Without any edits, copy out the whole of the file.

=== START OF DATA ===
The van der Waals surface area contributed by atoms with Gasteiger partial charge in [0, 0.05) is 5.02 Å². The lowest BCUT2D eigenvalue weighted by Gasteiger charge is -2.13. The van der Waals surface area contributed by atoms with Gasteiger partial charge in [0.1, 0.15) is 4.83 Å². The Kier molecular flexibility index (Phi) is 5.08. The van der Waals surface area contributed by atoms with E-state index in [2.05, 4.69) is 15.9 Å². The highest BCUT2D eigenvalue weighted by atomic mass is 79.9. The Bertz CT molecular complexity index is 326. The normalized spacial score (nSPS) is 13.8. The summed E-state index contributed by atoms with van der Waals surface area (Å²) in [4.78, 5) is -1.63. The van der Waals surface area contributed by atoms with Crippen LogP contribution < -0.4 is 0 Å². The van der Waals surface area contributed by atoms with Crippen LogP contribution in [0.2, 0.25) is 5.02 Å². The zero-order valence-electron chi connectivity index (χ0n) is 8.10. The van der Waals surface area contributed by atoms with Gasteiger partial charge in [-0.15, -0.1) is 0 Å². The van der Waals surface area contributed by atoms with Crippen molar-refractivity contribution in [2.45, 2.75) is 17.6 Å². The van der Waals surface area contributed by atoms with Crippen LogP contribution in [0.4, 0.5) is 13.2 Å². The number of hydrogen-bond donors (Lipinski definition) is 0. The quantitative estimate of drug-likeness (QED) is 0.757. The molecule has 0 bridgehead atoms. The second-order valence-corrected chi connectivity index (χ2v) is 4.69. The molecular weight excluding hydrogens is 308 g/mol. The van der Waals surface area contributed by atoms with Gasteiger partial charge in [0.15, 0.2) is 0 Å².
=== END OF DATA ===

The van der Waals surface area contributed by atoms with Gasteiger partial charge in [0, 0.05) is 5.02 Å². The lowest BCUT2D eigenvalue weighted by Gasteiger charge is -2.13. The van der Waals surface area contributed by atoms with Gasteiger partial charge in [0.1, 0.15) is 4.83 Å². The Kier molecular flexibility index (Phi) is 5.08. The van der Waals surface area contributed by atoms with E-state index in [2.05, 4.69) is 15.9 Å². The highest BCUT2D eigenvalue weighted by atomic mass is 79.9. The Bertz CT molecular complexity index is 326. The normalized spacial score (nSPS) is 13.8. The summed E-state index contributed by atoms with van der Waals surface area (Å²) in [4.78, 5) is -1.63. The van der Waals surface area contributed by atoms with Crippen LogP contribution < -0.4 is 0 Å². The van der Waals surface area contributed by atoms with Crippen LogP contribution in [0.2, 0.25) is 5.02 Å². The zero-order valence-electron chi connectivity index (χ0n) is 8.10. The van der Waals surface area contributed by atoms with Gasteiger partial charge in [-0.15, -0.1) is 0 Å². The van der Waals surface area contributed by atoms with Crippen molar-refractivity contribution in [2.45, 2.75) is 17.6 Å². The van der Waals surface area contributed by atoms with Crippen LogP contribution in [0.4, 0.5) is 13.2 Å². The number of hydrogen-bond donors (Lipinski definition) is 0. The quantitative estimate of drug-likeness (QED) is 0.757. The molecule has 0 bridgehead atoms. The second-order valence-corrected chi connectivity index (χ2v) is 4.69. The molecular weight excluding hydrogens is 308 g/mol. The van der Waals surface area contributed by atoms with Gasteiger partial charge in [0.15, 0.2) is 0 Å².